When he got down to Chelsea, he was hungry, and tired of walking, so he walked into a restaurant he knew had food he would like. It had often been too crowded when he had attempted to go in the past, but just like everywhere else on that strange day, it was completely empty. This also meant that there were no waiters and no cooks, unfortunately. However, whatever happened must not have happened too long ago, because there was food on the tables. It was still good enough to eat.

But what could he do? He couldn’t eat every plate in the city before they went bad. In fact, he couldn’t even eat very many plates before the food everywhere started to go bad.

It did not take long to figure out that New York kind of sucks without people. For one thing, it takes people to cook food and run subway cars. But even if those people had been left by whatever had taken everyone away, it’s not like Norman could have paid all their salaries himself. Hell, he couldn’t pay for jack without the people who paid him to work for them!

He explored the abandoned shell of what had been America’s most populous city for a few days, out of morbid curiosity more than to obtain some sort of enjoyment. Then he walked his way off the abandoned island and went in search of people.

In Praise of Blogosphere

In 2004 I jumped into the world of blogging in a big way, both in the sheer amount that I read on a daily basis and my personal output in a widely-unread blog with a name only a pretentious 19-year-old could come up with. At that time, Very Serious Person that I was, I hated the term “blogosphere”. At a time when I was angrily arguing that the Mainstream Media was overrated and bloggers were the future, “blogosphere” seemed awkward and embarrassing. I tried to avoid using it, instead resorting to things like “blog ecosystem”. In the end, I relented, because it was clear that blogosphere was here to stay, and it began to feel even more awkward to be the only one not saying it.

Nine years is a long time in the cycle of media storytelling, to say nothing of technology and technological adoption. Nowadays you’ll still get the occasional scare piece to the tune of “Jesus Christ the Internet is nothing but one, big, angry mob of wide-eyed vigilantes!” but these are at least as likely to cover people’s activities on Twitter and similar social media as on blogs. For the most part, the role of the blog has been cemented and matured, within a larger (dare I say it?) ecosystem of social interactions and media platforms.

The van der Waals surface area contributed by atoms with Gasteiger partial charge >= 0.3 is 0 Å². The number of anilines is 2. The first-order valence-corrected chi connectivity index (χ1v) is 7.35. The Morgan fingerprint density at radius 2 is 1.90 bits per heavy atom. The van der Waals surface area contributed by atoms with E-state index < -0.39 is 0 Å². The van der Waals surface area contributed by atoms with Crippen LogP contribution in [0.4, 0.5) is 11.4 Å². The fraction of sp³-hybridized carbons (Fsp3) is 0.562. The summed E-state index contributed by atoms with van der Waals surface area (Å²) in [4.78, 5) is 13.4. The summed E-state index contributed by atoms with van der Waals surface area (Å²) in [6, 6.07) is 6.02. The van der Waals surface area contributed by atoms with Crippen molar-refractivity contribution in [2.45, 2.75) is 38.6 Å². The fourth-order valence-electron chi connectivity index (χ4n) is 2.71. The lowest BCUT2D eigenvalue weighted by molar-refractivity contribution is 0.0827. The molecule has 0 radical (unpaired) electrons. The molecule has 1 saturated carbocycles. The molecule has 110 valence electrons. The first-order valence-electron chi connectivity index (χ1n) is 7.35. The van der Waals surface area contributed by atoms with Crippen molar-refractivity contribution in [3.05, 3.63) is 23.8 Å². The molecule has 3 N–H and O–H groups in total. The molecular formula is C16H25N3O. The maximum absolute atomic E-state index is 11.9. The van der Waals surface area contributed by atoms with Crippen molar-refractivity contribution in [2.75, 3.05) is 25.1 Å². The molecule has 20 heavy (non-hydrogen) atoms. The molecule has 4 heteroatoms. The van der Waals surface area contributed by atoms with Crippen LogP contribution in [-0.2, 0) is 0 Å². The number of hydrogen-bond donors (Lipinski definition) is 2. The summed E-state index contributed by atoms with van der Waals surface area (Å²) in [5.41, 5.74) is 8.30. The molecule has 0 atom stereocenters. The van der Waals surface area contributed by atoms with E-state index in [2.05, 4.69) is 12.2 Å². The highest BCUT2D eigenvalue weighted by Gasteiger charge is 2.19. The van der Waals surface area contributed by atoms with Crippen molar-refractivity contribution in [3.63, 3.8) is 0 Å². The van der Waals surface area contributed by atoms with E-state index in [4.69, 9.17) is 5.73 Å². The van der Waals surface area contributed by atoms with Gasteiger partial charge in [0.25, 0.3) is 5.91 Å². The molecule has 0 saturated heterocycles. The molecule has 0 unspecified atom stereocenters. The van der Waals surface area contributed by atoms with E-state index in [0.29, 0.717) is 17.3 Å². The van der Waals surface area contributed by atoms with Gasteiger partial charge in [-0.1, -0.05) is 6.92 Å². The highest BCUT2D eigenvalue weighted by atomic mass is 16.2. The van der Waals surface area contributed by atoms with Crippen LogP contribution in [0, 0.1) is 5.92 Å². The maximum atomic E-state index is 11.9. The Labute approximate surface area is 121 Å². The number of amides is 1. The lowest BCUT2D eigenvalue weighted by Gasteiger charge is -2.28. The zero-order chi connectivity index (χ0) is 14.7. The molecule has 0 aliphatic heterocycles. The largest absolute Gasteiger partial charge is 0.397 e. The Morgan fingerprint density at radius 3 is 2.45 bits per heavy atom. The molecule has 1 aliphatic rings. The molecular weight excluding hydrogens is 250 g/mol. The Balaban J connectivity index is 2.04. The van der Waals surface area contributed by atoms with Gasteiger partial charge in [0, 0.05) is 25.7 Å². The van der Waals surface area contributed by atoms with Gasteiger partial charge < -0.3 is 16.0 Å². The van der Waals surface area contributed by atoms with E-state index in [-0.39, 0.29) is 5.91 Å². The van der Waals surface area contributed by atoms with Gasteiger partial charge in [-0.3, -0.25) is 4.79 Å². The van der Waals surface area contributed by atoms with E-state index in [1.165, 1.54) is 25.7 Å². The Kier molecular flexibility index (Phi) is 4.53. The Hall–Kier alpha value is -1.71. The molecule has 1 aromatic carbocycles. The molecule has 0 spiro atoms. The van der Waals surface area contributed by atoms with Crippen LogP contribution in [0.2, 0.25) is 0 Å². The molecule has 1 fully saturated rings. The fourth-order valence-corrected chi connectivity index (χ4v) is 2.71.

There is greater appreciation for the fact that a blog is nothing but one part of the greatly lowered barriers to entry into producing public content, and that non-professionals can and do contribute a great deal to the public conversation every day. Some of them have aspirations of becoming professional contributors to this conversation, but many do not.

As perceptions and usage of the blog have matured, there has been an increasing allergic reaction to some of the rhetoric of the early adopters. More than once I have seen friends I follow on Twitter complain about the term blogosphere and wish that its usage would cease.

I want to defend the much maligned blogosphere, and not just on the (very valuable) rule of thumb that if 19-year-old Adam Gurri believed it, there was probably something crucially wrong about it. Blogosphere was a term coined and adopted by people who were sick of the modes of conversation inherited by modern media from our mass media past. Bloggers who wrote about new media in the first half of the last decade were sick of bad fact-checking and baked in moral assumptions being hidden under the veil of a style of fake objectivity. Most of all, they were sick of people taking themselves too damned seriously.